And 21 million albums later, I’m sure that AC/DC live a relatively calm high-class now. Money provides them with a little more incentive to protect their investment and not take the same risks that they may have when they were hungry. That notion completely sucks, because with each passing year, and with each year they choose not to even release an album, their image gets safer. It’s a double standard for sure, because the older they get, the sillier their double-entendres come across, regardless of how awesome their power chords continue to be.
No matter how silly they seem, they’ll always hold a certain degree of danger for me. There was a time when the band’s fan base were a little dangerous themselves. Think of it this way: many of AC/DC’s line-up also struggled in school, had conflicts with authorities, and appreciated a good party. As they progressed, their repetitive formula managed to sneak into the homes of suburbia who understood the band’s demeanor was part shtick. Thankfully, AC/DC came of age with me and at that time their fans were just as unpredictable as the band. In my mind, they’ll be the band that was the soundtrack for Richard Ramirez, that made albums to do lines of coke off of, and the band who’s fans looked exactly like Malcom Young.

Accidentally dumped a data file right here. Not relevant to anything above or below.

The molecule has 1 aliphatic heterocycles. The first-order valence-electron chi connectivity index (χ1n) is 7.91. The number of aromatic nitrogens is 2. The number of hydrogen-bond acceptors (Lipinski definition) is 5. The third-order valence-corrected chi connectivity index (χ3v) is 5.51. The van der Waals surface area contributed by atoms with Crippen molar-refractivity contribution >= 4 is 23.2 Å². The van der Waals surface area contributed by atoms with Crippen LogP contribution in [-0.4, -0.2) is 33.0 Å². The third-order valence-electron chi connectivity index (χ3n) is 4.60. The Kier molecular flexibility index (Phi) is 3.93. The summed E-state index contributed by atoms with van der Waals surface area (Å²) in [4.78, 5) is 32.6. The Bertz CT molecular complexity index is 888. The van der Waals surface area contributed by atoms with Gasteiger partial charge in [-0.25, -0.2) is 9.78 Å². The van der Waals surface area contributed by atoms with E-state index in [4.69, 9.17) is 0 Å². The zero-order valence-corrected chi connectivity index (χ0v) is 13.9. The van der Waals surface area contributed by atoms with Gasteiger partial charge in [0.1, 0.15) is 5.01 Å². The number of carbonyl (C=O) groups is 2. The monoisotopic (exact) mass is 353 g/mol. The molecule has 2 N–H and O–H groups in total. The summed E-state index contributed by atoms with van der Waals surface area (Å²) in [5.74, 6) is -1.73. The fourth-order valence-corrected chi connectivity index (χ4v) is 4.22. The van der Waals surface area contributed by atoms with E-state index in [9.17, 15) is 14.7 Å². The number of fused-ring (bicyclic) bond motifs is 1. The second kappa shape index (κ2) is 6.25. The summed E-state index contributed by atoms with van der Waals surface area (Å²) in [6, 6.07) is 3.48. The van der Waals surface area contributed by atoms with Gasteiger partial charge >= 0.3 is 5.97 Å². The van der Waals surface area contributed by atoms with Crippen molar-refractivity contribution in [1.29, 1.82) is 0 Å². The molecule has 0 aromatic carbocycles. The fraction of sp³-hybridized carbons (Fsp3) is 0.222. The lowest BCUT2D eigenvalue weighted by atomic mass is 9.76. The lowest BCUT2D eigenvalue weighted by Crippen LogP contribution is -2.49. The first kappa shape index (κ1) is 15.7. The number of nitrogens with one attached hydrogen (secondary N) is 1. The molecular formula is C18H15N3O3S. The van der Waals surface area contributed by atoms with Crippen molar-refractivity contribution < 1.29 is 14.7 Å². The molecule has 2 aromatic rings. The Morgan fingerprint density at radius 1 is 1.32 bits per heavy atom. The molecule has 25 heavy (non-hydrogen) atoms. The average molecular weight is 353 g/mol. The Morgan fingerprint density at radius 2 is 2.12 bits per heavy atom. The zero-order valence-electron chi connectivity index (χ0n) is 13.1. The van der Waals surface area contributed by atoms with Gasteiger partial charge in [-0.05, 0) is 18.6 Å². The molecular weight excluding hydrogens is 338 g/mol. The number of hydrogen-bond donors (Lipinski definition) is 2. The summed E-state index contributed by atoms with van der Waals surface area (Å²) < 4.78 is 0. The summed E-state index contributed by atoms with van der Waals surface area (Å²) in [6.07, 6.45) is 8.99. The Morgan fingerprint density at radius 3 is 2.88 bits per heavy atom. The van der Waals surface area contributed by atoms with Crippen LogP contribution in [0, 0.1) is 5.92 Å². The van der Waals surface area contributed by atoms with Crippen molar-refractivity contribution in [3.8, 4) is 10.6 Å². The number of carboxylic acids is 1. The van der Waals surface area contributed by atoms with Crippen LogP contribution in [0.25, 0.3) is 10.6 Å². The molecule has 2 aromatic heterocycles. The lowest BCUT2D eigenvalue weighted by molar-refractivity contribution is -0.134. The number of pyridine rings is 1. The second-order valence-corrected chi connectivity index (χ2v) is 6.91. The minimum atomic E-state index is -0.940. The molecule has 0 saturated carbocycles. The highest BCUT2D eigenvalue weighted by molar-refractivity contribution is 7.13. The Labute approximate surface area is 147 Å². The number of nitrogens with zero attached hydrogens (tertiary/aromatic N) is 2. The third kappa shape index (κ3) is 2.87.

Tuesday, October 3, 2006

The Who-Live Review

The Who
Wells Fargo Arena-Des Mones, Iowa
September 26, 2006

Twenty three years ago, I had a chance to see The Who on the “It’s Hard” tour. Of course, it wasn’t really The Who back then, but it was ¾ of The Who, which is ¼ more of The Who than the incarnation in 2006.
Back to the story.
The venue was sold out, and being young and na├»ve about such things, I used the classified ads to look for tickets. I found a scalping company and made a call to the phone number listed on the classified. I spoke with a gentleman, the years have given him a Mike Damone quality, but I’m fairly sure he was more than a little shady.
The rest is hazy; I know I had to get my Father involved to get my money back and I know that I never got a chance to see that version of The Who.
To make matters worse, I spent my hard earned money on actually buying “It’s Hard,” which I thought was better than “Face Dances,” which wasn’t that difficult to accomplish anyway.
So it’s with a clear understanding of the irony that I got to see the band that came up with the line “Hope I die before I get old” on the eve of my 40th birthday. And it’s also clear that I went into the event without any lofty expectations, particularly since two members, and important ones at that, aren’t even alive. Let’s be honest here: both Entwistle and Moon were critically more important to the band than Rodger Daltry.